GX85 vs. E-M10 II

Started Apr 9, 2016 | Discussions thread
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sderdiarian Veteran Member • Posts: 4,229
GX85 vs. E-M10 II
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First a confession: I really like my E-M10 II. Like its features, love its looks (and the looks it gets, black and silver is just sharp), like its ECG-3 grip, love its price (bought mine for $550 body only).

Okay, now with that baggage out of the way, I'm really impressed with what Panasonic's done with the GX85.

First up, they're changed the rules of this brand rivalry by introducing full 5-axis IBIS in a sub-$800 mft camera. No more "if only's", they've done it. Three big cheers, any lens mounted on a GX85 is stabilized, even my much loved 20mm f1.7 for indoors shooting at a low ISO.

Next rule changer, they've managed to combine 5-axis IBIS with 4K video, and in an affordable body no less. Gone are the "can't be done's". And along with it comes 4K 8MP stills and post focus. Being able to snag that perfect shot from a 30fps stream and also adjust your focus point after the fact would have been considered magic just a short time ago.

Then there's dual IS (very curious how this stacks up against the E-M5 II's 5 stop IBIS) and DFD for tracking action. Both require Panasonic lenses, and dual IS does not unfortunately work with their 100-300 zoom, but still a nice leap forward, especially for those already in the Panasonic fold.

It also sounds like they're now controlling SS with a new very quiet shutter, and they've dropped the AA filter to squeeze a bit more resolution out of the 16MP sensor.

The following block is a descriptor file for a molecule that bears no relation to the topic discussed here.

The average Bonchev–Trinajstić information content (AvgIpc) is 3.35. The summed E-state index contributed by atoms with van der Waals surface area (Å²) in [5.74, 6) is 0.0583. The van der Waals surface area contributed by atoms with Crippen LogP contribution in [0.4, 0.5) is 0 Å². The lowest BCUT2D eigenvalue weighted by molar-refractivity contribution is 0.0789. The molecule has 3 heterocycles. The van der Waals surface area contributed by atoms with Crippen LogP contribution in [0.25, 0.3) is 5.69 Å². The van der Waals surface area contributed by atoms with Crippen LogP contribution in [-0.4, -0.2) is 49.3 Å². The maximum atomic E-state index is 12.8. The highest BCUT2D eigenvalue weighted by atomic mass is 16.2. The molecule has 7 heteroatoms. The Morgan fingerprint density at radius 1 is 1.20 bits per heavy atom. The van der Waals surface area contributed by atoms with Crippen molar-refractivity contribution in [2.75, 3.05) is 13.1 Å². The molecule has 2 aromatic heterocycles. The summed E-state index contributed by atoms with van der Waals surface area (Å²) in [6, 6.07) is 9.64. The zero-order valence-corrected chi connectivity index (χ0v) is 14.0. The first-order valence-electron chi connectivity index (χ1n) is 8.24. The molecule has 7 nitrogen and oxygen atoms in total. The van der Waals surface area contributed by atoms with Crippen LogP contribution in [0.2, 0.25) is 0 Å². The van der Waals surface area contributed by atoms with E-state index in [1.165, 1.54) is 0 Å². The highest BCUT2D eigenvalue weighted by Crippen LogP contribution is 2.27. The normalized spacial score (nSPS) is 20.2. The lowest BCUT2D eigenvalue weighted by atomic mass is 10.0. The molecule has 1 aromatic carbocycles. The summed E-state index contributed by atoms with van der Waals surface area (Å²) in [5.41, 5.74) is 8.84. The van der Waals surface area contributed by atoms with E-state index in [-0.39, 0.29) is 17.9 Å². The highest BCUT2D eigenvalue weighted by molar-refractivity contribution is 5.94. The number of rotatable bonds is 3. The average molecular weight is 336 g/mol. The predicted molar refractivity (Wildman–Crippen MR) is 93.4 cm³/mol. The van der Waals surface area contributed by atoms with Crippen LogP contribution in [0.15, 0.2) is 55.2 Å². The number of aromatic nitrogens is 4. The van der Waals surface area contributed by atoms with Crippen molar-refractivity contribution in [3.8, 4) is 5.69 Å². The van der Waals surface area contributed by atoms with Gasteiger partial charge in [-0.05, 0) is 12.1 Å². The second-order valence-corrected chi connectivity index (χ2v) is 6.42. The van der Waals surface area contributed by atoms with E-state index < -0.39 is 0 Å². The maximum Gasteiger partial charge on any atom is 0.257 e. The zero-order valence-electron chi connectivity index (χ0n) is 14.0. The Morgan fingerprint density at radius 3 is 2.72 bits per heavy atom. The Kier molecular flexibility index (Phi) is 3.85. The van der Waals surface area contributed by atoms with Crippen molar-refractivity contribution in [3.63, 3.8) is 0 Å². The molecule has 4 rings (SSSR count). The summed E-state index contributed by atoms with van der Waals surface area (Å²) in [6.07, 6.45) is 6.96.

On appearance and ergonomics, this, to me, is a very attractive camera refreshingly free of any retro cues other than basic rangefinder styling. Simple, purposeful and right-sized.

Price? I think it's just right at intro, $799 including the great little 12-32mm zoom. Give it 6 months and shed the 12-32 for those of us who already have it, and it may well settle to $650, within striking distance of the E-M10 II, but with the above added significant features and in a differently styled body.

On that last bit, I think Panasonic was very smart to combine these features and price in a rangefinder styled body. Gives us Olympus E-M owners a nice excuse to pick one up.

Compromises? Of course a few, mostly to avoid upstaging (and cutting into sales of) their own GX8 and GH4:

  • the same 16:9 EVF that some complained of rainbow tearing in the GX7 (maybe they've improved on this), and without the tilt feature (I won't miss what I never had)
  • no mic port compromises it as a serious video camera (E-M10 II also doesn't have one)
  • a low flash synch speed (1/160 vs. 1/250 in the E-M10 II and 1/400 in the G7)
  • compromised bulb mode (2 minute max.)
  • a bit heavier than its predecessor and the E-M10 II (426g vs. 390g)
  • no 1/8,000 shutter as in the GX7 (the E-M10II is also 1/4,000)

None of these to me are deal breakers and I think it's price places it well in the market given all the goodness it does provide. If part of Panasonic's mission was to attract some Olympus owners over to their brand, they may well have succeeded.

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Sailin' Steve

 sderdiarian's gear list:sderdiarian's gear list
Panasonic Lumix DMC-GM1 Olympus OM-D E-M10 II Panasonic Lumix G 20mm F1.7 ASPH Olympus M.Zuiko Digital ED 60mm 1:2.8 Macro Olympus M.Zuiko ED 75-300mm 1:4.8-6.7 II +1 more
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